More Whistleblowers in the Woodwork?

According to a recent report from the Securities and Exchange Commission, the agency has made just one payout from its whistleblower award program since the Dodd-Frank Act was enacted in 2010.

Other, larger numbers from that report, however, should be of greater concern to employers, according to one attorney.

The SEC also reports having received more than 3,000 whistleblower tips since the program was established, and indicates there are 143 notices of action for whistleblower complaints currently in the pipeline. Those figures portend a potential—if not likely—spike in the number of awards to be paid out in 2013, says Steven Pearlman, a Chicago-based partner in Proskauer’s labor and employment law department.

“Employers shouldn’t walk away from this data with any sense that we’ll see the same result next year,” says Pearlman, who is also co-chair of the firm’s whistleblower and retaliation group.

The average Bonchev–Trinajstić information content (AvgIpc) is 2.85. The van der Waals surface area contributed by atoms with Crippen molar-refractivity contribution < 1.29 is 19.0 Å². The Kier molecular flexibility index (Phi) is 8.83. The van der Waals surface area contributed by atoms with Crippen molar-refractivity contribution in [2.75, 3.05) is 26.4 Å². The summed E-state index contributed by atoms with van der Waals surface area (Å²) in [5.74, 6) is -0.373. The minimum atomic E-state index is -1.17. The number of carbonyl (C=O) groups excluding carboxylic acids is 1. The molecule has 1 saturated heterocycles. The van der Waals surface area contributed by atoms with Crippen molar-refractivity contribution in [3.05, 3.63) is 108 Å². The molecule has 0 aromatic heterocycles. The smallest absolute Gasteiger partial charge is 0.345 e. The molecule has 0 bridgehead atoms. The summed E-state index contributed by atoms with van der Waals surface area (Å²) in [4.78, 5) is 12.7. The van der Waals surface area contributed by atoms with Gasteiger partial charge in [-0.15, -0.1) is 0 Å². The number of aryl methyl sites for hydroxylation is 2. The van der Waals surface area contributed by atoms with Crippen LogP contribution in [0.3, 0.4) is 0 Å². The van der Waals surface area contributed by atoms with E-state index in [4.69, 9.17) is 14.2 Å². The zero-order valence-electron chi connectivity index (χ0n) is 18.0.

The onus is always on public companies and HR to encourage employees to bring whistleblower complaints through internal compliance programs, rather than going to the SEC or—in the case of a private company—to the Environmental Protection Agency or a licensing board, he says.

We find across the board that employees are more apt to go outside the company to, say, a plaintiff’s attorney, the SEC, the Department of Justice or another government agency, where they believe their complaint will be taken seriously and will get a response within a reasonable period of time.”

One method for encouraging employees to first bring complaints to the organization’s attention is the creation of a whistleblower liaison, says Pearlman.

“That’s something I don’t see companies doing enough of; in a formal way where the liaison is trained and understands how to interact with whistleblowers, and understands how to serve as a liaison to compliance and legal as well.”

Some companies create a dedicated position just to handle whistleblower-related activity, but “it’s certainly reasonable to take someone who’s currently a high-level HR person and add this on to their responsibilities,” he says. “Employers need to do what’s within their budgets, and they have to look at present personnel.”

Whatever the approach, employers “need to act now,” concludes Pearlman.

What’s in the pipeline is most concerning to me. When these bigger awards come out, it’s going to generate more tips and encourage more employees to go to the SEC. We know more individuals are going to be blowing the whistle.”